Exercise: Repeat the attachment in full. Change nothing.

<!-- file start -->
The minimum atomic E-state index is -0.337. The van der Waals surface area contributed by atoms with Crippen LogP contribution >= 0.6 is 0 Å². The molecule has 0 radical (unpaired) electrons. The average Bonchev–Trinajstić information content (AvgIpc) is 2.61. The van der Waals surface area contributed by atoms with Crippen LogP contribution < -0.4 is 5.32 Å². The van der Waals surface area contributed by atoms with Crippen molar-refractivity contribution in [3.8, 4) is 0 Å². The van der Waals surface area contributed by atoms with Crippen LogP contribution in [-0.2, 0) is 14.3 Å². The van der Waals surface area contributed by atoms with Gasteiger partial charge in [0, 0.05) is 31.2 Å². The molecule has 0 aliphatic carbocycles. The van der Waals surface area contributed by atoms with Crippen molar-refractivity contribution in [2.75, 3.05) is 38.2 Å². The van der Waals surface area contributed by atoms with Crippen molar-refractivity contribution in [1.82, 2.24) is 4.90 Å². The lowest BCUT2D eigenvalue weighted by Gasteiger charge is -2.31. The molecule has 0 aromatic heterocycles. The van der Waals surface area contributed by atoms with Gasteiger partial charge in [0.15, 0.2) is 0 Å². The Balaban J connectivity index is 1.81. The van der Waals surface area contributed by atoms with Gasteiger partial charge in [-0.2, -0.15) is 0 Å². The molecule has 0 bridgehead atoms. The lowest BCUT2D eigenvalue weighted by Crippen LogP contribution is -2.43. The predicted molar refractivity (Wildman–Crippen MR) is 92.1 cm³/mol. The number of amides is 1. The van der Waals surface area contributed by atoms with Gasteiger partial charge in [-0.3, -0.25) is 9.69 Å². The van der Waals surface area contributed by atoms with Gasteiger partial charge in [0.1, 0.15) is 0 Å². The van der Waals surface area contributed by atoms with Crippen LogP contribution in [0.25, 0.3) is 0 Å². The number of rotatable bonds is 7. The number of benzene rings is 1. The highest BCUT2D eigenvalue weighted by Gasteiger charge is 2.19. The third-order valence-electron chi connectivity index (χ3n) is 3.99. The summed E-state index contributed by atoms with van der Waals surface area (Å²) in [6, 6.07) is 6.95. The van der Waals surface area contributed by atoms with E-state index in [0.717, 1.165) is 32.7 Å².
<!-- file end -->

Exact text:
The minimum atomic E-state index is -0.337. The van der Waals surface area contributed by atoms with Crippen LogP contribution >= 0.6 is 0 Å². The molecule has 0 radical (unpaired) electrons. The average Bonchev–Trinajstić information content (AvgIpc) is 2.61. The van der Waals surface area contributed by atoms with Crippen LogP contribution < -0.4 is 5.32 Å². The van der Waals surface area contributed by atoms with Crippen molar-refractivity contribution in [3.8, 4) is 0 Å². The van der Waals surface area contributed by atoms with Crippen LogP contribution in [-0.2, 0) is 14.3 Å². The van der Waals surface area contributed by atoms with Gasteiger partial charge in [0, 0.05) is 31.2 Å². The molecule has 0 aliphatic carbocycles. The van der Waals surface area contributed by atoms with Crippen molar-refractivity contribution in [2.75, 3.05) is 38.2 Å². The van der Waals surface area contributed by atoms with Crippen molar-refractivity contribution in [1.82, 2.24) is 4.90 Å². The lowest BCUT2D eigenvalue weighted by Gasteiger charge is -2.31. The molecule has 0 aromatic heterocycles. The van der Waals surface area contributed by atoms with Gasteiger partial charge in [0.15, 0.2) is 0 Å². The Balaban J connectivity index is 1.81. The van der Waals surface area contributed by atoms with Gasteiger partial charge in [-0.2, -0.15) is 0 Å². The molecule has 0 bridgehead atoms. The lowest BCUT2D eigenvalue weighted by Crippen LogP contribution is -2.43. The predicted molar refractivity (Wildman–Crippen MR) is 92.1 cm³/mol. The number of amides is 1. The van der Waals surface area contributed by atoms with Gasteiger partial charge in [-0.3, -0.25) is 9.69 Å². The van der Waals surface area contributed by atoms with Gasteiger partial charge in [0.1, 0.15) is 0 Å². The van der Waals surface area contributed by atoms with Crippen LogP contribution in [0.25, 0.3) is 0 Å². The number of rotatable bonds is 7. The number of benzene rings is 1. The highest BCUT2D eigenvalue weighted by Gasteiger charge is 2.19. The third-order valence-electron chi connectivity index (χ3n) is 3.99. The summed E-state index contributed by atoms with van der Waals surface area (Å²) in [6, 6.07) is 6.95. The van der Waals surface area contributed by atoms with E-state index in [0.717, 1.165) is 32.7 Å².